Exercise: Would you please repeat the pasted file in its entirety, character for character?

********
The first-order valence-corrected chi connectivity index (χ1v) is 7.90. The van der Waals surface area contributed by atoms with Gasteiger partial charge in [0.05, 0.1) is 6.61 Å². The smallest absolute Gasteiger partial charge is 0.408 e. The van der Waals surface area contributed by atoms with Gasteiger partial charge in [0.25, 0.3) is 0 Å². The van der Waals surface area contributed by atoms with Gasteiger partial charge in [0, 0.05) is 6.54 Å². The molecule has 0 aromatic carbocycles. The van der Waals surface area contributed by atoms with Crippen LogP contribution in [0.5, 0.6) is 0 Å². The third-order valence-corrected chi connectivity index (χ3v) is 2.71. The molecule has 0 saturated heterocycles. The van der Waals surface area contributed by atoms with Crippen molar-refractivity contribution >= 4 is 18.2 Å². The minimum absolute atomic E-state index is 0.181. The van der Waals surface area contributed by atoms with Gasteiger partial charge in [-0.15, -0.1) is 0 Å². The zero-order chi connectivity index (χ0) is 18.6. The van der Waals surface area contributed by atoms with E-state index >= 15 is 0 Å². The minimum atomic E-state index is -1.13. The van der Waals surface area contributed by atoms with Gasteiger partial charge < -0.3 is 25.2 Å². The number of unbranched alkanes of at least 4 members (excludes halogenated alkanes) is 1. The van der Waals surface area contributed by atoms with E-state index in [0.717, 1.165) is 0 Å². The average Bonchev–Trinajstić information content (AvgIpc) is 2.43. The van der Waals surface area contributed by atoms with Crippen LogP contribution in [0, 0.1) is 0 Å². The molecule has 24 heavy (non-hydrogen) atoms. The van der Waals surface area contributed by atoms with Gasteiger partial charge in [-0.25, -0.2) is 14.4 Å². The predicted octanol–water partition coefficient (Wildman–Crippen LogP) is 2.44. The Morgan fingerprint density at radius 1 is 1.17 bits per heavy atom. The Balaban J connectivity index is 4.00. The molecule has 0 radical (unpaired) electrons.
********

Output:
The first-order valence-corrected chi connectivity index (χ1v) is 7.90. The van der Waals surface area contributed by atoms with Gasteiger partial charge in [0.05, 0.1) is 6.61 Å². The smallest absolute Gasteiger partial charge is 0.408 e. The van der Waals surface area contributed by atoms with Gasteiger partial charge in [0.25, 0.3) is 0 Å². The van der Waals surface area contributed by atoms with Gasteiger partial charge in [0, 0.05) is 6.54 Å². The molecule has 0 aromatic carbocycles. The van der Waals surface area contributed by atoms with Crippen LogP contribution in [0.5, 0.6) is 0 Å². The third-order valence-corrected chi connectivity index (χ3v) is 2.71. The molecule has 0 saturated heterocycles. The van der Waals surface area contributed by atoms with Crippen molar-refractivity contribution >= 4 is 18.2 Å². The minimum absolute atomic E-state index is 0.181. The van der Waals surface area contributed by atoms with Gasteiger partial charge in [-0.15, -0.1) is 0 Å². The zero-order chi connectivity index (χ0) is 18.6. The van der Waals surface area contributed by atoms with E-state index >= 15 is 0 Å². The minimum atomic E-state index is -1.13. The van der Waals surface area contributed by atoms with Gasteiger partial charge < -0.3 is 25.2 Å². The number of unbranched alkanes of at least 4 members (excludes halogenated alkanes) is 1. The van der Waals surface area contributed by atoms with E-state index in [0.717, 1.165) is 0 Å². The average Bonchev–Trinajstić information content (AvgIpc) is 2.43. The van der Waals surface area contributed by atoms with Crippen LogP contribution in [0, 0.1) is 0 Å². The molecule has 24 heavy (non-hydrogen) atoms. The van der Waals surface area contributed by atoms with Gasteiger partial charge in [-0.25, -0.2) is 14.4 Å². The predicted octanol–water partition coefficient (Wildman–Crippen LogP) is 2.44. The Morgan fingerprint density at radius 1 is 1.17 bits per heavy atom. The Balaban J connectivity index is 4.00. The molecule has 0 radical (unpaired) electrons.